The pain and heartache caused by this mental illness – Postnatal Depression – took me to the edge of a cliff. I wanted to give up on life altogether. Ironically, the only thing to have held me back was Reuben. The weight of responsibility of knowing that he would grow up with a stigma, if I made that choice, was the fine line between life and death for me.
Instead I begged my closest family to “lock me in a room and never come back for me”, as if that was somehow a better option. I honestly (on many occasions) considered packing my bags and never returning, with no idea where I would go, believing anywhere would be better than here.
When Reuben turned 2 things finally changed. I spoke my true feelings, again, to a different Health Professional. He listened. He got it. When I had finished he said “you have Postnatal Depression, but you are going to be ok, I’m going to get you the help you need.”
Those words were such a relief to hear. They were like gold dust – a promise of hope hung in air and I grabbed it with both hands. I could have kissed him – He’ll be very glad that I didn’t! Since that appointment I have been on medication – antidepressants which really work for me. I was referred me to a mental health unit and with regular sessions there and private CBT, I am now well on my journey of recovery.
I am a year down the line now, from finally being diagnosed. Life is finally to be enjoyed and not endured. I’m ready again to thrive and not merely survive.
Because of my experience with the illness, I now run the website ‘Have you seen that girl?’ where I tell my journey with PND. Other mums and dads have bravely joined me and are doing this same.
You see, I’m not the only one who hasn’t been having the ‘time of their lives’. Research suggests that somewhere between 10- 15% of mums (and some dads) are suffering with this illness – or a Perinatal Mental Health issue.
You see, It’s not just me. I didn’t “miss the mum gene” as I believed for so long. That statistic means that in any one year over 2,500 mums stand to suffer with PND.
I share my story openly and freely, wherever I get the opportunity. I campaign strongly here, in NI and the UK, to see increased awareness of PMH and improve support – because I believe this is my time, space and place to do so.
One of my biggest drivers is this Map of statistics from the MMHA – 80% of NI has NO access to specialist care for PMH. 80%. So unless you live in small pocket of Belfast – you miss out, you don’t get what you need. That isn’t good enough – our mums, dad and littles ones deserve better.
There’s no blame with PND, or mental health, and their is absolutely no shame. No one knows why one parent suffers and another doesn’t. But it’s an illness shrouded in secrecy.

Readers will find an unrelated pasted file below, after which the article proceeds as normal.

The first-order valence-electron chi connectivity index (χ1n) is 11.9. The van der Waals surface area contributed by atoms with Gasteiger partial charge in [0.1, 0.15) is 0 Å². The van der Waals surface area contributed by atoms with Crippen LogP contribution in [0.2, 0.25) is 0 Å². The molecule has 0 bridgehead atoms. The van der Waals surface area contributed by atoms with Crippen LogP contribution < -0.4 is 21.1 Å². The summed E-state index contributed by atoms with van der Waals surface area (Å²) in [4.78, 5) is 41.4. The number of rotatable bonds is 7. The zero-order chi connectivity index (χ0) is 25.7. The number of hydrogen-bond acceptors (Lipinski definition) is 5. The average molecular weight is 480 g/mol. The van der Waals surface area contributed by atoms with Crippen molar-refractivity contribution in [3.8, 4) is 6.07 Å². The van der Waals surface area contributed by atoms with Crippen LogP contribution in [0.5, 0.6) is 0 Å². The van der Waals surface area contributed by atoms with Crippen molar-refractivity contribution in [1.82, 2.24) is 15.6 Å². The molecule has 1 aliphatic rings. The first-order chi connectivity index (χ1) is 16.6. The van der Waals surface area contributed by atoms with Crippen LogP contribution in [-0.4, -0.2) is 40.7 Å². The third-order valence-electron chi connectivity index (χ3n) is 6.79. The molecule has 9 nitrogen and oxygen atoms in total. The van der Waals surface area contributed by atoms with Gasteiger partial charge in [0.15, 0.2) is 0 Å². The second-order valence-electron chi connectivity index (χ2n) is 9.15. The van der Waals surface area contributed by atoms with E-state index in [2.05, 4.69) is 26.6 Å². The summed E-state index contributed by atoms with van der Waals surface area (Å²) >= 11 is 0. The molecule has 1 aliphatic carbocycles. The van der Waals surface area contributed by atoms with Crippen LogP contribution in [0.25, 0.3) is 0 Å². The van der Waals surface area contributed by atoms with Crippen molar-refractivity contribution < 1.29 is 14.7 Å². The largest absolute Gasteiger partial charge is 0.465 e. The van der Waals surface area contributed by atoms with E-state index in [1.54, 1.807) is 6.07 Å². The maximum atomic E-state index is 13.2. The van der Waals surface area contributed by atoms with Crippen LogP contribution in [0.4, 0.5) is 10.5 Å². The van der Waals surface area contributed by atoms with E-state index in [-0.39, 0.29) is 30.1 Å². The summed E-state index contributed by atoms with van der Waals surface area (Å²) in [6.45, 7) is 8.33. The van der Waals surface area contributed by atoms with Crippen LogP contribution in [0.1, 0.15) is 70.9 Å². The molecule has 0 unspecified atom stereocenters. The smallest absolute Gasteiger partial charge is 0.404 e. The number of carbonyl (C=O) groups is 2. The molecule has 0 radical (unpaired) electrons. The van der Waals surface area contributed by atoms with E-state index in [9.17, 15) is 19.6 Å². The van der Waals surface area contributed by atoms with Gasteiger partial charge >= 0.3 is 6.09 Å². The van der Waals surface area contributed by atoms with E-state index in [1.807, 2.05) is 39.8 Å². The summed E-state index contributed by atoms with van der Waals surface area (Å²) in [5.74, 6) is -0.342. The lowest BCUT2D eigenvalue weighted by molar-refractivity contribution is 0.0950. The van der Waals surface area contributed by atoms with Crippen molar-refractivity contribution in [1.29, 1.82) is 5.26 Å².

But here’s the reality – women right now, in this time and space, in this season of their lives, in our friendship circles and families, women maybe in this room tonight are struggling with this moment of their very existence. And too many are doing so in secret, afraid to speak and be heard, terrified of what this difficult time says about them.
Well, here’s the truth – this one season of your life does not define you. It doesn’t define me.
But we do need to admit and address that it exists and I believe it’s time to do that.
Now is the time-
– to have real conversations about Motherhood;
– to see stigma (on all Mental health issues) reduced and removed;
– to dedicate ourselves to offering better support to women, and families, who aren’t having the ‘time of their lives’;
– to see Perinatal Mental Health on our agenda in Northern Ireland
For this time and season of my life, that is what I plan to dedicate myself to.
So there you have it – my first ever (and probably last) TedTalk! I am so glad that I took the opportunity. The vast number of conversion, emails, interactions on social media, with others engaging on the topic, has been fantastic! Worth all the worry and stress.
I was too nervous to have anyone come with me – I just needed to do it myself. But the team (Eva and Co) were amazing, as were Sarah Travers and Camilla Long. But I MUST give a big shout out to our friend Conor Houston, part of the team, who was with me every step of the way and gave me extra support and courage to “get the job done”…thank you Conor, from both of us!
Thank you also to all of you for all your messages of support and encouragement – you make me brave!
When the video is ready I will share it to… (I think!!!)